And here is my review;

An original and riveting read which had me hooked from the first page. I thoroughly enjoyed and highly recommend this fast-paced and well written fantasy, which is the first in a saga. I don’t often read fantasy, but this reminded me just how wonderful it can be to truly immerse yourself in a fantastical world of magic and wonder. What really shone through for me in this novel, is how much I could tell the author enjoyed writing it. It just shines on every page and regularly made me smile. I could also tell how much the author knows about and cares about her characters. From Kitty, the tough but kindly girl who finds out she is a Constellation, to the snarky yet vulnerable Asher, I truly believed in them and was rooting for them the entire time. This book is packed tight with action, drama, intrigue and revelations and an epic journey which tests friendships to the limit. Fans of fantasy will adore this book and for people who don’t often give fantasy a go, I urge you to start here!

You can find out more about Kay and her books by following her on;

Facebook and Twitter

Kay has kindly agreed to an interview with me, so look out for that early next month!

 

April Indie Book Of The Month; Rafferty Lincoln Loves…by Emily Williams

It’s Indie Book of The Month time again! And for April, I picked this glorious YA read by the very talented Emily Williams – Rafferty Lincoln Loves is an emotional and gripping contemporary young adult read. Both I and my 15-year-old daughter really loved this book. Having also read and enjoyed (and been slightly emotionally traumatised by!) Letters To Eloise , I couldn’t wait to read another book by this author. Rafferty Lincoln Loves was everything I look for in a YA read, which is why I picked it to highlight as my April Indie Book Of The Month.

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My Amazon review is below;

The following review is from my 15-year-old daughter. I have also read this wonderful book and will add my thoughts after hers. “I loved this book and it actually made me cry at the end. I liked how lots of normal teenage stuff went on among the unlikely friends in this book, such as trying to fit in, trying to get a girlfriend, bullying, drama at home etc, and that this was interwoven with the main storyline of the missing race horse. I was really rooting for all the characters and really want to read more YA books by this author!”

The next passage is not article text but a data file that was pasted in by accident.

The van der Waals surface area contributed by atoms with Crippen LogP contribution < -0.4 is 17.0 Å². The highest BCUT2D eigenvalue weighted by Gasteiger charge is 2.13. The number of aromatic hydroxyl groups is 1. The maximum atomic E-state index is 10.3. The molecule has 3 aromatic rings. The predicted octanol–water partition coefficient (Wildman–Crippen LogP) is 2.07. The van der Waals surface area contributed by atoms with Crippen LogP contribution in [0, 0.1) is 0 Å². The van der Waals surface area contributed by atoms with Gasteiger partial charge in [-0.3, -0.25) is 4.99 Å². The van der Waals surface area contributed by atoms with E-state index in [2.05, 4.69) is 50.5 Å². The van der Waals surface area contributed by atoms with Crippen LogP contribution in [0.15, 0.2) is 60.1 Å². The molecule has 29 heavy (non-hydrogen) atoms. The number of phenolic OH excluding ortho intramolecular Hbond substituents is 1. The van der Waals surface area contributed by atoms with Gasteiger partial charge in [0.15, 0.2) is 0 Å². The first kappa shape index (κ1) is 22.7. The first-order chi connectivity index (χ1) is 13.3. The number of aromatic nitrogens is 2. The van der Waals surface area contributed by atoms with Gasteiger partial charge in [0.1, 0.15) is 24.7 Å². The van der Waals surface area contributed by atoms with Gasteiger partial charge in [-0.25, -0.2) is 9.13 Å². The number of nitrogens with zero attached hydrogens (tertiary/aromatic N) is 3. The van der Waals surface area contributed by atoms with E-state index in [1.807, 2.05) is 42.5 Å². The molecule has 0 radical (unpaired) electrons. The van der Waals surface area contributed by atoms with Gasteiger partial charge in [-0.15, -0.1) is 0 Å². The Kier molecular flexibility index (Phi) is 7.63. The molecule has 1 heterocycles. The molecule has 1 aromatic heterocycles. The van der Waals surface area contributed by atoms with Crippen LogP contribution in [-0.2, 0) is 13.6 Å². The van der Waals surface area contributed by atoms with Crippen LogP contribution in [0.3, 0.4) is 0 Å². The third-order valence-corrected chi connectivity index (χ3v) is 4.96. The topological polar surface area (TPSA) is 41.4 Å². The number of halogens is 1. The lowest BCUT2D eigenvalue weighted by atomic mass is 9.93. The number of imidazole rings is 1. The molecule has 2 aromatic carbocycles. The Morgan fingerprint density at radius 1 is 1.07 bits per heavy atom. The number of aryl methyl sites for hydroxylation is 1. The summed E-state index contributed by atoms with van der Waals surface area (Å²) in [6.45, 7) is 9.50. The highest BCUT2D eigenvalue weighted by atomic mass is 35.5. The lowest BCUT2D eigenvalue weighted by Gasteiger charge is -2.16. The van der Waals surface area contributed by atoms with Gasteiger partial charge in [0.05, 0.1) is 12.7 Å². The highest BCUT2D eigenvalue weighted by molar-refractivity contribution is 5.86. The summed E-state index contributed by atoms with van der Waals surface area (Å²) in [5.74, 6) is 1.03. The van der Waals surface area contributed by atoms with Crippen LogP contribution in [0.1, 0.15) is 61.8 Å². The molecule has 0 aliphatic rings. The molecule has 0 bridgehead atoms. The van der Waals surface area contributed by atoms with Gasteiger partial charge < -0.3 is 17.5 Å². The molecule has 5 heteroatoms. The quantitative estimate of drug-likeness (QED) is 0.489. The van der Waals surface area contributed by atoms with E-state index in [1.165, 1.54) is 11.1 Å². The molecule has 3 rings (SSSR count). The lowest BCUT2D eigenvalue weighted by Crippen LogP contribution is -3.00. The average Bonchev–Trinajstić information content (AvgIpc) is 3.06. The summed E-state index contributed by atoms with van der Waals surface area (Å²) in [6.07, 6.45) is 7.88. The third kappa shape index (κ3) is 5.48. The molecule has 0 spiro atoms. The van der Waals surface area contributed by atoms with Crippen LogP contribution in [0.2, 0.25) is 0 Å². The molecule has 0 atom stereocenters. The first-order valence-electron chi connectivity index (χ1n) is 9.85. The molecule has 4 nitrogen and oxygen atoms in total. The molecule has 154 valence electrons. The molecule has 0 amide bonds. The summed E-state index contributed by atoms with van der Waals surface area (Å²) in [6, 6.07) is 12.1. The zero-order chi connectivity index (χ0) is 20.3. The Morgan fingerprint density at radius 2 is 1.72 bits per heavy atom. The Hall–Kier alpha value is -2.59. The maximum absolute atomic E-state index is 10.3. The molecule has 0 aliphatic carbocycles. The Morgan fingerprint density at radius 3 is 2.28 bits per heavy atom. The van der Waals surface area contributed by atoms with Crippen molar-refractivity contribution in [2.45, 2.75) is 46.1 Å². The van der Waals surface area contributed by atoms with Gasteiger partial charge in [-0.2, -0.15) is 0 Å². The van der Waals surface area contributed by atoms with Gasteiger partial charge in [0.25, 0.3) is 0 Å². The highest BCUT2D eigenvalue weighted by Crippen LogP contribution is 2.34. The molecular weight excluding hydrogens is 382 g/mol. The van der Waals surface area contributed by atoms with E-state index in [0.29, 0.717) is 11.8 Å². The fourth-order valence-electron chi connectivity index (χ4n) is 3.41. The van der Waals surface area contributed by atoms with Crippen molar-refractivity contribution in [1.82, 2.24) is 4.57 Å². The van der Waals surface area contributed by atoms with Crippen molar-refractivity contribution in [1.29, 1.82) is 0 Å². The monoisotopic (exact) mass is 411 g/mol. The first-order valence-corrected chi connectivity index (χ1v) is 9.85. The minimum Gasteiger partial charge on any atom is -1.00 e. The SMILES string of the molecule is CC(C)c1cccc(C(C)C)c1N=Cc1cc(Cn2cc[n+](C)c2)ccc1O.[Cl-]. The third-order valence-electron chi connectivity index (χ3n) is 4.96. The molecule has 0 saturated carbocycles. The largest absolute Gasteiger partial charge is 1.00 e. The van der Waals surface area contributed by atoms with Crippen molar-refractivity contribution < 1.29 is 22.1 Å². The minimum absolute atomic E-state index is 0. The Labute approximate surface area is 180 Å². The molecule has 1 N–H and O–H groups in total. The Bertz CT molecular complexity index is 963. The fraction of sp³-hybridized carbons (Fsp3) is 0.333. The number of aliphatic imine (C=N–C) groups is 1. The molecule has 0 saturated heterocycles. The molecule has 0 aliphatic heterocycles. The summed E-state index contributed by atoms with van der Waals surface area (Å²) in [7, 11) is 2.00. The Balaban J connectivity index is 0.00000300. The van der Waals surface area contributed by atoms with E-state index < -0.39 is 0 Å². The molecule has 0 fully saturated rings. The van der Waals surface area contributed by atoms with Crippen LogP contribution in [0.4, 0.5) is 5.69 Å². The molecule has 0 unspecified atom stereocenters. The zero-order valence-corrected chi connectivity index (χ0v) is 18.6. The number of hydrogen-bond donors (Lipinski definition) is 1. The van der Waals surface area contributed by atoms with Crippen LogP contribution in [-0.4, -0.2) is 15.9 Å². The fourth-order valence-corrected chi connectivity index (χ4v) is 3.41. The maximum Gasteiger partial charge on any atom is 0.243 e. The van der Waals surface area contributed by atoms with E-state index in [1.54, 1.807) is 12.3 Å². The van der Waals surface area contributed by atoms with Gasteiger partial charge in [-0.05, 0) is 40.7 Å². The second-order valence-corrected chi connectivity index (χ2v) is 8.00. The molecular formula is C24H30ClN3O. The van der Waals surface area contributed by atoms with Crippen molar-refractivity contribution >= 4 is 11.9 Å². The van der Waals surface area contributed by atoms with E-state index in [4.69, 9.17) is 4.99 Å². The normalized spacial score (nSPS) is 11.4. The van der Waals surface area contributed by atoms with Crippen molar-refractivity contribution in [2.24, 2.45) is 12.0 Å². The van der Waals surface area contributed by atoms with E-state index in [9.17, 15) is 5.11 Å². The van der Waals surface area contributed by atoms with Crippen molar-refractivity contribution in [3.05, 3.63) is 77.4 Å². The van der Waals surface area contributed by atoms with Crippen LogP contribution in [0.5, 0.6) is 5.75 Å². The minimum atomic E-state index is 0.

I read this book after my daughter and she described it as a must-read and one of her favourite books this year. I also enjoyed how the normal trials and tribulations of teenage life were entwined with the main drama of the missing race horse. Rafferty is a normal teenage boy who is slightly obsessed with the ultra popular Liberty Ashburn. When he comes across a missing racehorse, he sees this as a chance to get into horse-loving Liberty’s good books. Along with her younger brother Will, and Dexter, the scruffy outcast who is bullied at school, the unlikely friends secure a hiding place for Minty the horse and spend one long summer caring for him, falling in love with him and trying to hide their secret. I really liked all the characters, none of whom were perfect, but all of whom were memorable. And as my daughter mentioned, a truly emotional ending, so be warned! This is the second book I have read by Emily Williams and I can’t wait to see what she comes up with next!

Interview with Mark Gillespie; Author Of Black Storm

Last month I picked Black Storm by Mark Gillespie as my indie book of the month. Mark is an extremely proficient author, with a terriific work ethic. He kindly agreed to an interview and here it is!

  1. For those who are not familiar with your work, how would you best describe your genre?

I call it Apocalyptic Pulp Fiction. But Post-Apocalyptic fiction is the most recognisable term for my kind of thing. There’s dystopian and horror elements in there too. I’ve dabbled previously with other genres (Alternate History) but if someone were to pin me to the wall, brandish a knife in my face and demand a straightforward answer (it could happen!), I’d look them in the eye and tell them that post-apocalyptic fiction is what I do.